August is Drowning Awareness Month, and there could be no more worthy cause in midsummer here in the Valley of Backyard Pools.
There have been 531 water-related accidents in the Valley since January 2000, in which 104 children lost their lives. This is 104 too many. Twelve deaths have occurred so far this year. That is 12 too many.
One of those pleading for more public awareness, and some legislative action, is Diane Sevey or Mesa, whose 3-year-old son Derek drowned in a neighbor's pool on March 29. Little Derek had slipped out of the house and, before his mother noticed and went looking for him, he had gotten into the neighbor's backyard and into the pool, which was not separated from the rest of the yard by the fence.
“We figured not having a pool eliminated the danger,” Sevey told the Tribune's Bryon Wells during a rally at Phoenix Children's Hospital on Thursday. “I didn't see the pool next door as a danger. We were very, very wrong. And now our boy is gone.”
Sevey is to be commended for sharing her tragedy, and her insights, with the community. Her words should be read and re-read by those with small children, whether they have a pool or not, and by pool owners. If she raises public awareness of the danger, which surely she already has done, she will save lives, and spare other parents the unfathomable heartache of losing a child.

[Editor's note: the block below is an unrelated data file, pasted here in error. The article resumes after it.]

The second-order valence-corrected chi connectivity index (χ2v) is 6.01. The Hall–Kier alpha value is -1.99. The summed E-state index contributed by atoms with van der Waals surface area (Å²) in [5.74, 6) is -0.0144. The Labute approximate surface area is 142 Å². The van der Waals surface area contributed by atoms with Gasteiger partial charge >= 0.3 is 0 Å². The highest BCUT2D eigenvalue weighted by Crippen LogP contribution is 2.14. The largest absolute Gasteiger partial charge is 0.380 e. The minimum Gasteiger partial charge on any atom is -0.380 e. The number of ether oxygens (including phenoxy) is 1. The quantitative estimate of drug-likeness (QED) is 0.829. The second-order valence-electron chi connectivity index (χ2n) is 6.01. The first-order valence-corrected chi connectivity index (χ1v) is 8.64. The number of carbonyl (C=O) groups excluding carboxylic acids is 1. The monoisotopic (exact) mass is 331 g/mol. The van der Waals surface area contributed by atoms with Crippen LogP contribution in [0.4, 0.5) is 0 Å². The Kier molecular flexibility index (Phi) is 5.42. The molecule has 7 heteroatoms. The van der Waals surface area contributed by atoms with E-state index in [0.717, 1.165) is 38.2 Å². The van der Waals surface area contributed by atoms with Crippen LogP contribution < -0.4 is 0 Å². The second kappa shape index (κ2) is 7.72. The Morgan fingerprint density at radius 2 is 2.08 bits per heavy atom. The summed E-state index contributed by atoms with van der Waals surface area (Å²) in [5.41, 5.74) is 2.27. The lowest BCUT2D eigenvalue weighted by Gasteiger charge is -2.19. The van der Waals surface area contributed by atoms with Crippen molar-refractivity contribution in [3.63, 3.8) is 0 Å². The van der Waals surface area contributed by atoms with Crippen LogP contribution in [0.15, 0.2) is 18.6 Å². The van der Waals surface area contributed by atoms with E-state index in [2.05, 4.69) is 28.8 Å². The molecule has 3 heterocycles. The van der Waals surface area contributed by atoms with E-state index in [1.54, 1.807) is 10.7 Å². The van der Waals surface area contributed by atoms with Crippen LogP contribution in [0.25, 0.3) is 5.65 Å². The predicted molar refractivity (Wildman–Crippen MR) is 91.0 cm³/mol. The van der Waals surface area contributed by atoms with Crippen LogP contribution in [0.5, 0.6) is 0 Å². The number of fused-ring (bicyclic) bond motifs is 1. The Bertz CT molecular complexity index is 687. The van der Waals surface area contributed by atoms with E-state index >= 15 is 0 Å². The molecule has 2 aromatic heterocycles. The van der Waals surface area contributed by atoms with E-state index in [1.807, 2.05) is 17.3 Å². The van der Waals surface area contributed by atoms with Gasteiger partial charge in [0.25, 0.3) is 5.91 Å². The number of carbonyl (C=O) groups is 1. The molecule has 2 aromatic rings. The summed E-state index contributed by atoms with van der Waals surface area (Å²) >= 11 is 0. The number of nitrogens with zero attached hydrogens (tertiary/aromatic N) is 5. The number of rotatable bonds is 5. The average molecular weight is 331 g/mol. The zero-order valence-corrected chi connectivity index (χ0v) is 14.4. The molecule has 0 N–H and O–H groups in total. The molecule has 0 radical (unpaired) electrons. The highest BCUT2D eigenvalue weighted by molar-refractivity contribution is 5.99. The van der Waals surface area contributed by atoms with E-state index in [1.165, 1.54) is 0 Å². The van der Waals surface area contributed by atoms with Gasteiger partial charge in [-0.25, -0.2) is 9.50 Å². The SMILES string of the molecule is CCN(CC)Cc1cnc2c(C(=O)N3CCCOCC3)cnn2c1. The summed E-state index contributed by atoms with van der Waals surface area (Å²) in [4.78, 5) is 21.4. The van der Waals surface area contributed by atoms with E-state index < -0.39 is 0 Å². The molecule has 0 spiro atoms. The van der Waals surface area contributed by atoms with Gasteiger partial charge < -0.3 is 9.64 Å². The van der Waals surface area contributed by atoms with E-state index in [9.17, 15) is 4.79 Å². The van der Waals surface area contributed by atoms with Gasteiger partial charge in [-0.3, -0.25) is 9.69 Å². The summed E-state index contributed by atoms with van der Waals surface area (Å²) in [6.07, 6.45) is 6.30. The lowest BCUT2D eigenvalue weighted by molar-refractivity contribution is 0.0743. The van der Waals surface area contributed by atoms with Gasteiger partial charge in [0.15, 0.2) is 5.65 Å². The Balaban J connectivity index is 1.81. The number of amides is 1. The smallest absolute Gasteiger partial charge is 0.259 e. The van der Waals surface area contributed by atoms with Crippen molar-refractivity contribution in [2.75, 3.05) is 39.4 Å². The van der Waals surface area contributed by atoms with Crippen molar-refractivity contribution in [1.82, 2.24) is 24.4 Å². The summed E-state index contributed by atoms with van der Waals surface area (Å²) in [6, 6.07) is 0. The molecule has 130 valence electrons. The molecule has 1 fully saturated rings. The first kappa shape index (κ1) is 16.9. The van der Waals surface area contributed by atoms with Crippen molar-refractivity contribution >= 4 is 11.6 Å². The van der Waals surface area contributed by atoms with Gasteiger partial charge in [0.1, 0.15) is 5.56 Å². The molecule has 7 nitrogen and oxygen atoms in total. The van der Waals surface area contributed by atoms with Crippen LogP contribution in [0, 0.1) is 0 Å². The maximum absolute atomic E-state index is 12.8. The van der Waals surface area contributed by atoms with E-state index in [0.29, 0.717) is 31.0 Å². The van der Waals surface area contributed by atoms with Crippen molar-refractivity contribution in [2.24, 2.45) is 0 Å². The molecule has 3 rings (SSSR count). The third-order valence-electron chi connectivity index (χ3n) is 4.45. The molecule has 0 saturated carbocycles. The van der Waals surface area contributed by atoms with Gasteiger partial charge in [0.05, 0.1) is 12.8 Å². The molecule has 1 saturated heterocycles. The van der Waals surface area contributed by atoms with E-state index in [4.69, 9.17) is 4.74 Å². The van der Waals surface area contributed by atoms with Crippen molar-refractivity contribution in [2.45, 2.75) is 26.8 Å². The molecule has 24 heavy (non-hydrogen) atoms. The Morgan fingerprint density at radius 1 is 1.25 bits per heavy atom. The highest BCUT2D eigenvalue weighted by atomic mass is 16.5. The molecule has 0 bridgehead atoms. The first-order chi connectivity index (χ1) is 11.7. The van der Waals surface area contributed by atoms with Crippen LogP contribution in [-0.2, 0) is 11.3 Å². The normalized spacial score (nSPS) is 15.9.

Sevey and others who organized Thursday's rally also want a state law requiring homeowners to fence their pools. Some cities have pool-fence ordinances while others do not. Some ordinances grant some leeway on types of pool barriers, allowing special back-door latches, for instance, in lieu of fences.
Pool-fence law backers insist such legislation would save lives, and that may be true. It is also true that some drownings have occurred in fenced pools. Sometimes gates are defective or young children figure out how to get through them. Sometimes a parent or guardian is distracted for a few minutes.
The stark truth is that while some children can get around pool barriers, there's no getting around the importance and effectiveness of parental responsibility and supervision when it comes to child safety.
Responsible pool ownership includes making sure one's own young children, or neighbor kids, cannot slip into your pool unnoticed. That means making sure yard fences and gates are adequate and properly secured. It may mean fencing the pool itself, or installing special spring-loaded latches on back doors. It may also include installing a pool cover or alarm, just to be safe.
Responsible parenthood includes keeping track of your kids in your home, your yard and in your neighborhood. It means getting your kids water-safe as soon as possible, and teaching them the dangers of being in or near water without supervision.
Legislation may help. But it is no substitute, as the name of this month's campaign implies, for awareness.